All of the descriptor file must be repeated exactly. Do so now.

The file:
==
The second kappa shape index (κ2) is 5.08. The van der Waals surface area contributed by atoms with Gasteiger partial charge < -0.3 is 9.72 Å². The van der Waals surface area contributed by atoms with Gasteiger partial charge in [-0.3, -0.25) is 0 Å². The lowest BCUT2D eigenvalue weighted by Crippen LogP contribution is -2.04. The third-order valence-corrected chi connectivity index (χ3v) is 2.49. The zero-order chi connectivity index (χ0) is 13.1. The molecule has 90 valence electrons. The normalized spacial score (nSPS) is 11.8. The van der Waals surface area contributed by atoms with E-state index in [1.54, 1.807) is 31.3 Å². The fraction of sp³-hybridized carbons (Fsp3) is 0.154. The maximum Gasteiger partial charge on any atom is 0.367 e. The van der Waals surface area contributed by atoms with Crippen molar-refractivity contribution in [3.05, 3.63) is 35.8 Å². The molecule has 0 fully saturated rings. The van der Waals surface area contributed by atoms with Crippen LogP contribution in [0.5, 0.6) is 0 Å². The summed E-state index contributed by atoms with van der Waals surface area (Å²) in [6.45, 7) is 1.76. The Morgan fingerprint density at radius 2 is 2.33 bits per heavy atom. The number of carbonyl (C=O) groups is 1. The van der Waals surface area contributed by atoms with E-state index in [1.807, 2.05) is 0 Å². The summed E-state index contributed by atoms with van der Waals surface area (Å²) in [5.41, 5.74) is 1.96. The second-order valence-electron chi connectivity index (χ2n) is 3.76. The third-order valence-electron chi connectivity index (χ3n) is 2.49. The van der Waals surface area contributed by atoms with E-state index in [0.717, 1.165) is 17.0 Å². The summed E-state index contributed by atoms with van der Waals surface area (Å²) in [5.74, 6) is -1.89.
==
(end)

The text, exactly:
The second kappa shape index (κ2) is 5.08. The van der Waals surface area contributed by atoms with Gasteiger partial charge < -0.3 is 9.72 Å². The van der Waals surface area contributed by atoms with Gasteiger partial charge in [-0.3, -0.25) is 0 Å². The lowest BCUT2D eigenvalue weighted by Crippen LogP contribution is -2.04. The third-order valence-corrected chi connectivity index (χ3v) is 2.49. The zero-order chi connectivity index (χ0) is 13.1. The molecule has 90 valence electrons. The normalized spacial score (nSPS) is 11.8. The van der Waals surface area contributed by atoms with E-state index in [1.54, 1.807) is 31.3 Å². The fraction of sp³-hybridized carbons (Fsp3) is 0.154. The maximum Gasteiger partial charge on any atom is 0.367 e. The van der Waals surface area contributed by atoms with Crippen molar-refractivity contribution in [3.05, 3.63) is 35.8 Å². The molecule has 0 fully saturated rings. The van der Waals surface area contributed by atoms with Crippen LogP contribution in [0.5, 0.6) is 0 Å². The summed E-state index contributed by atoms with van der Waals surface area (Å²) in [6.45, 7) is 1.76. The Morgan fingerprint density at radius 2 is 2.33 bits per heavy atom. The number of carbonyl (C=O) groups is 1. The van der Waals surface area contributed by atoms with E-state index in [1.807, 2.05) is 0 Å². The summed E-state index contributed by atoms with van der Waals surface area (Å²) in [5.41, 5.74) is 1.96. The second-order valence-electron chi connectivity index (χ2n) is 3.76. The third-order valence-electron chi connectivity index (χ3n) is 2.49. The van der Waals surface area contributed by atoms with E-state index in [0.717, 1.165) is 17.0 Å². The summed E-state index contributed by atoms with van der Waals surface area (Å²) in [5.74, 6) is -1.89.